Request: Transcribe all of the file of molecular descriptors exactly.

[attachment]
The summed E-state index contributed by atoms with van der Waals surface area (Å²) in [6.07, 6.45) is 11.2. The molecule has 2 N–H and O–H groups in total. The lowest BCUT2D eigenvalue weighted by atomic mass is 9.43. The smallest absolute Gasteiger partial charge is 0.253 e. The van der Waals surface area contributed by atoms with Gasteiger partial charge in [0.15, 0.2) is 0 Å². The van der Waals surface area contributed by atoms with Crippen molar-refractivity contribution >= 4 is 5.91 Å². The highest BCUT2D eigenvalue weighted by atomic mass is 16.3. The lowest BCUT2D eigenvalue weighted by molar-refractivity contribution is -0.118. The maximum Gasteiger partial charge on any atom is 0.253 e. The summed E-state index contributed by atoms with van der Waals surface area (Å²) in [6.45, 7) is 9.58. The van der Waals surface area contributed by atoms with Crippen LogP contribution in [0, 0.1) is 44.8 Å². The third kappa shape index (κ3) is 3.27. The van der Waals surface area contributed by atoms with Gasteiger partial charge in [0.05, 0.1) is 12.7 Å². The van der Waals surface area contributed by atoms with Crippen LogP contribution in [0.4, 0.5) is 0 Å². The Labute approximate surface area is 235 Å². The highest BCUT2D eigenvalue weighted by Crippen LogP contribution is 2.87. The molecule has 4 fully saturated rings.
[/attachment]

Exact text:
The summed E-state index contributed by atoms with van der Waals surface area (Å²) in [6.07, 6.45) is 11.2. The molecule has 2 N–H and O–H groups in total. The lowest BCUT2D eigenvalue weighted by atomic mass is 9.43. The smallest absolute Gasteiger partial charge is 0.253 e. The van der Waals surface area contributed by atoms with Gasteiger partial charge in [0.15, 0.2) is 0 Å². The van der Waals surface area contributed by atoms with Crippen molar-refractivity contribution >= 4 is 5.91 Å². The highest BCUT2D eigenvalue weighted by atomic mass is 16.3. The lowest BCUT2D eigenvalue weighted by molar-refractivity contribution is -0.118. The maximum Gasteiger partial charge on any atom is 0.253 e. The summed E-state index contributed by atoms with van der Waals surface area (Å²) in [6.45, 7) is 9.58. The van der Waals surface area contributed by atoms with Crippen LogP contribution in [0, 0.1) is 44.8 Å². The third kappa shape index (κ3) is 3.27. The van der Waals surface area contributed by atoms with Gasteiger partial charge in [0.05, 0.1) is 12.7 Å². The van der Waals surface area contributed by atoms with Crippen LogP contribution in [0.4, 0.5) is 0 Å². The Labute approximate surface area is 235 Å². The highest BCUT2D eigenvalue weighted by Crippen LogP contribution is 2.87. The molecule has 4 fully saturated rings.